Regulation of Fluid Osmolarity Flashcards Preview

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Flashcards in Regulation of Fluid Osmolarity Deck (34)
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T or F: dehydration leads to depletion of fluid in all body compartements.

True, with this decrease in volume there is an increase in osmolarity within all compartments


How does the kidney respond to changes in body fluid osmolarity?

Central Regulation senses increased osmolarity and DECREAES H2O secretion via:
• THIRST CENTER is also stimulated


What are the major sources of daily water intake and output?

• Metabolism (400 mL)
• Food (500 mL)
• Drinking (1500 mL)

• Feces (100 mL)
• Skin (400 mL)
• Breathing (400 mL)
• Urine (1500 mL)


Where is ADH release from and what sensor detects that it needs to be released?
• where does it act in the kidney?

HYPOTHALMUS senses changes in osmolarity and sends signals down to its nerve endings in the Supraoptic and Paraventricular Nuclei in the POSTERIOR PITUITARY.

Works on Collecting Duct


How does ADH (vasopressin) stimulate INCREASED reabsorption in the Collecting Duct?

ADH lands on V2 (or V1, V3) receptor

V2 receptor stimulates cAMP production and PKA activation

PKA phosphorylates Vesicles containing AQUAPORIN-2 which fuses with the membrane

Increase H2O uptake and Increased Urine Results


At what plasma osmolarity does AVP start to kick in?
• when are maximum levels of AVP (ADH/vassopressin) being released?

270 mOsM

at 290 Vasopression (AVP/ADH) reaches a maximum


What system helps to reduce plasma osmolarity when ADH is maxed out?

Thirst Mechanism ONLY KICKS in at high plasma osmolarities to supplement ADH

***Looks like it kicks in at around 280 mOsM


T or F: in addition to being increased by plasma osmolarity, ADH is secreted in response to changes in plasma volume



Does ADH secretion increase with an increase or decrease in plasma volume?

Decreases in Plasma volume INCREASES plasma ADH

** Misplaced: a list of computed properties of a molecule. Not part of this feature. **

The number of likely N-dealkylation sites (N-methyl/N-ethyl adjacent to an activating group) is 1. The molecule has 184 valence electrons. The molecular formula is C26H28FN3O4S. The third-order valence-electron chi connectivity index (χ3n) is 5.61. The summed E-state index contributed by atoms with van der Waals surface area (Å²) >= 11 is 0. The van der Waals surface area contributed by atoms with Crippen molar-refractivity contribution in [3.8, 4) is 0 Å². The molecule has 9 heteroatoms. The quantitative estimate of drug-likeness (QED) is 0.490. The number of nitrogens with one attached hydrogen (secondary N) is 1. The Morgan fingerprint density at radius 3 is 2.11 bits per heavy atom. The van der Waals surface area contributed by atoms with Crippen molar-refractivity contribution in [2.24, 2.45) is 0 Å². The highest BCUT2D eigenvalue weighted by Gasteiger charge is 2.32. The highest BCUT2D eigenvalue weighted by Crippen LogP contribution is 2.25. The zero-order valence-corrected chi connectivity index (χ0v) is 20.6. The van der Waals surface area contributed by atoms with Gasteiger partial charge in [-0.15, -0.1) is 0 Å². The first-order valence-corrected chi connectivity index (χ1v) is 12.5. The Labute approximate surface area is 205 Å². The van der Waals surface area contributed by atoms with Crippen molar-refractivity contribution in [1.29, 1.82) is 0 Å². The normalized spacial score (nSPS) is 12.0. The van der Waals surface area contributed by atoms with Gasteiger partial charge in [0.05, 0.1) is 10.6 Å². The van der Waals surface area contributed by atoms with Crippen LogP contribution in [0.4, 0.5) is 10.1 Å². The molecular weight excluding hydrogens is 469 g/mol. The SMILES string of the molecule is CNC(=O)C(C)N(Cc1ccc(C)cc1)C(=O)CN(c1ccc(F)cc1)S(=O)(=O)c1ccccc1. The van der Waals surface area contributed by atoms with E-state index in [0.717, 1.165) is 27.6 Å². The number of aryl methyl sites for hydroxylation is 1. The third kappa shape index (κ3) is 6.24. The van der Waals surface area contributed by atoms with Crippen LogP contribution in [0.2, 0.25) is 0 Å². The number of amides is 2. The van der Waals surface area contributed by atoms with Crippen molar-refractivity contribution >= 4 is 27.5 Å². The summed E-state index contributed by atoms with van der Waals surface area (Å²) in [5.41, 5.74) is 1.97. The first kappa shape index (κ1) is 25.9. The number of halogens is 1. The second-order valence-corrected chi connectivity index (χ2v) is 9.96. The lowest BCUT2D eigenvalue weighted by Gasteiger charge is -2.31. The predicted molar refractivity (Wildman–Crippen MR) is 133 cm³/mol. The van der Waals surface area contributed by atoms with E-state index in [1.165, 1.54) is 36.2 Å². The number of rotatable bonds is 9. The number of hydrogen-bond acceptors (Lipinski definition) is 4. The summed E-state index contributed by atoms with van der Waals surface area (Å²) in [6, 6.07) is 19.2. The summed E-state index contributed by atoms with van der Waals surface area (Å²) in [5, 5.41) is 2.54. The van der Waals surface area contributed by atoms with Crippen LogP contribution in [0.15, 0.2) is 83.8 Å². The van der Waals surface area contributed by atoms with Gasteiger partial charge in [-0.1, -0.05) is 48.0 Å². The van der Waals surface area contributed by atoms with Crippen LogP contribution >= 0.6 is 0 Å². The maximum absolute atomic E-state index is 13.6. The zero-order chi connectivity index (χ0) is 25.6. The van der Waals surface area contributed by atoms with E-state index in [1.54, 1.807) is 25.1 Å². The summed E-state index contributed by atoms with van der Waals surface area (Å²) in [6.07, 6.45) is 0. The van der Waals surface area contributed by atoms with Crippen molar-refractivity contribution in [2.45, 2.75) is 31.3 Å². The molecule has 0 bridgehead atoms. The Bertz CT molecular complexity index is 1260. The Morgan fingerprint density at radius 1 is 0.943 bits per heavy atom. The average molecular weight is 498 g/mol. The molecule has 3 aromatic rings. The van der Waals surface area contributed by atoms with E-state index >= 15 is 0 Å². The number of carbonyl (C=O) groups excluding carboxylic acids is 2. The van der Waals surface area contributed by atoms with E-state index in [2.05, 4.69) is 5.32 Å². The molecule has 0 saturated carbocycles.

T or F: the maximal Vasopressin response due to increased fluid osmolarity is greater than the response to decreased fluid volume.

False, the response to decreased fluid volume is nearly 3X as great as the response to osmolarity


What happens to ECFV and Osmolarity in cases of severe diarrhea?
• how does vasopressin respond?

ECFV - Reduced
Osmolarity - Reduced

***This means you have competing effects on ADH (vasopressin) release***

ECFV response OVERRIDES osmolarity response and AVP (ADH) is released


What happens as a result of ADH response in cases of severe diarrhea and vomiting?
• what if patient drinks a lot of fluid?
• treatment?

ADH acts to upreguated AQP-2

More H2O is taken up and Urinary concentration is increased

Patient drinks lots of Fluid and Plasma gets DILUTED

ECFV increases and HYPONATREMIA results

****Treat these people with Isotonic Saline***


What are some symptoms of hyponatremia?
• Treatment?

• Lethargy
• Hyporeflexia
• Mental Confusion

***If diarrhea and vomitting have caused hyponatremia then isotonic saline should be administered to slowly***


What is a frequent symptom of not being able to concentrate urine?
• causes of this?

Nocturia - frequent urination at night

• Age
• Renal Failure
• Infection, Prostate Hypertrophy


How is osmolar clearance measured?

Cosm = (UF x Uosm) / Posm


How do we assess the kidney's ability to concentrate urine?


Cosm = (UF x Uosm) / Posm


What is the osmolar clearance in a normal kidney?

2 ml/min


What is Free water clearance?
• what do values obtained from free water clearance tell you?

Free Water Clearance:
• the amount of water without any solute that is excreted by the kidney